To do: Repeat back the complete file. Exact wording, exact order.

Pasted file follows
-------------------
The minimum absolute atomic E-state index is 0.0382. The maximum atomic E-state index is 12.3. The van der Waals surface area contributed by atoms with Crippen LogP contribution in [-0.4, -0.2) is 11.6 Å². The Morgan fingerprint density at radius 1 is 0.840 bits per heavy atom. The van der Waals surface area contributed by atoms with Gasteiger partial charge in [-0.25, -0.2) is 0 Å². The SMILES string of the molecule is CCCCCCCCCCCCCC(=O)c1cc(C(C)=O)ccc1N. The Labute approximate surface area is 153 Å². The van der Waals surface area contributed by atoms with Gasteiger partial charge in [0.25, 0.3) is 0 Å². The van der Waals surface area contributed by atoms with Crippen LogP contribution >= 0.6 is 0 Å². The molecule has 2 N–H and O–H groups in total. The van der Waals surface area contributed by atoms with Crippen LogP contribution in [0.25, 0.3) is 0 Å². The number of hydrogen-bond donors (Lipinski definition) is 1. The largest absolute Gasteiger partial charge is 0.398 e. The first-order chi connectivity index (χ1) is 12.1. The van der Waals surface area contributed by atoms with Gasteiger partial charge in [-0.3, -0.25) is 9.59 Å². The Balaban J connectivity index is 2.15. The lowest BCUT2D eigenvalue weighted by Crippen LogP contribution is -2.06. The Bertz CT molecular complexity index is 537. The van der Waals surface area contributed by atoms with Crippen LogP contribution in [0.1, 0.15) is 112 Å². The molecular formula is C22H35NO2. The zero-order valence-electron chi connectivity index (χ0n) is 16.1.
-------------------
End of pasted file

The minimum absolute atomic E-state index is 0.0382. The maximum atomic E-state index is 12.3. The van der Waals surface area contributed by atoms with Crippen LogP contribution in [-0.4, -0.2) is 11.6 Å². The Morgan fingerprint density at radius 1 is 0.840 bits per heavy atom. The van der Waals surface area contributed by atoms with Gasteiger partial charge in [-0.25, -0.2) is 0 Å². The SMILES string of the molecule is CCCCCCCCCCCCCC(=O)c1cc(C(C)=O)ccc1N. The Labute approximate surface area is 153 Å². The van der Waals surface area contributed by atoms with Gasteiger partial charge in [0.25, 0.3) is 0 Å². The van der Waals surface area contributed by atoms with Crippen LogP contribution >= 0.6 is 0 Å². The molecule has 2 N–H and O–H groups in total. The van der Waals surface area contributed by atoms with Crippen LogP contribution in [0.25, 0.3) is 0 Å². The number of hydrogen-bond donors (Lipinski definition) is 1. The largest absolute Gasteiger partial charge is 0.398 e. The first-order chi connectivity index (χ1) is 12.1. The van der Waals surface area contributed by atoms with Gasteiger partial charge in [-0.3, -0.25) is 9.59 Å². The Balaban J connectivity index is 2.15. The lowest BCUT2D eigenvalue weighted by Crippen LogP contribution is -2.06. The Bertz CT molecular complexity index is 537. The van der Waals surface area contributed by atoms with Crippen LogP contribution in [0.1, 0.15) is 112 Å². The molecular formula is C22H35NO2. The zero-order valence-electron chi connectivity index (χ0n) is 16.1.